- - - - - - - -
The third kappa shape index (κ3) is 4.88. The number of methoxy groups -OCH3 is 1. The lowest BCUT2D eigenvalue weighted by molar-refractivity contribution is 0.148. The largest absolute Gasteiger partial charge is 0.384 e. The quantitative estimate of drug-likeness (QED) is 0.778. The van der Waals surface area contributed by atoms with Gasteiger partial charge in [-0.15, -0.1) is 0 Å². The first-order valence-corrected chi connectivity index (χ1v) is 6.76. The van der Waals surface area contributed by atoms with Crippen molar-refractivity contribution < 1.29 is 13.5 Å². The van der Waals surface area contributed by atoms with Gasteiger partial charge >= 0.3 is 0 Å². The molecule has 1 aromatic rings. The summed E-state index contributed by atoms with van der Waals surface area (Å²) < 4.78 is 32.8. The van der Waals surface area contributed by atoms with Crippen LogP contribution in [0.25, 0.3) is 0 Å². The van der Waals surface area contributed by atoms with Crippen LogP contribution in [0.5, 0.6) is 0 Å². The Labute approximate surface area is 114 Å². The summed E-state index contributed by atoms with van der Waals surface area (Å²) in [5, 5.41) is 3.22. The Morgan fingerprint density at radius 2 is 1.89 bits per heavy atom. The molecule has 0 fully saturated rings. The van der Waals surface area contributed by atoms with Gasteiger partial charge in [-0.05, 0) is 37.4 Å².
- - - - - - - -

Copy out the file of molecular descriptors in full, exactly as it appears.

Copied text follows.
The third kappa shape index (κ3) is 4.88. The number of methoxy groups -OCH3 is 1. The lowest BCUT2D eigenvalue weighted by molar-refractivity contribution is 0.148. The largest absolute Gasteiger partial charge is 0.384 e. The quantitative estimate of drug-likeness (QED) is 0.778. The van der Waals surface area contributed by atoms with Gasteiger partial charge in [-0.15, -0.1) is 0 Å². The first-order valence-corrected chi connectivity index (χ1v) is 6.76. The van der Waals surface area contributed by atoms with Crippen molar-refractivity contribution < 1.29 is 13.5 Å². The van der Waals surface area contributed by atoms with Gasteiger partial charge >= 0.3 is 0 Å². The molecule has 1 aromatic rings. The summed E-state index contributed by atoms with van der Waals surface area (Å²) < 4.78 is 32.8. The van der Waals surface area contributed by atoms with Crippen LogP contribution in [0.25, 0.3) is 0 Å². The van der Waals surface area contributed by atoms with Crippen LogP contribution in [0.5, 0.6) is 0 Å². The Labute approximate surface area is 114 Å². The summed E-state index contributed by atoms with van der Waals surface area (Å²) in [5, 5.41) is 3.22. The Morgan fingerprint density at radius 2 is 1.89 bits per heavy atom. The molecule has 0 fully saturated rings. The van der Waals surface area contributed by atoms with Gasteiger partial charge in [-0.05, 0) is 37.4 Å².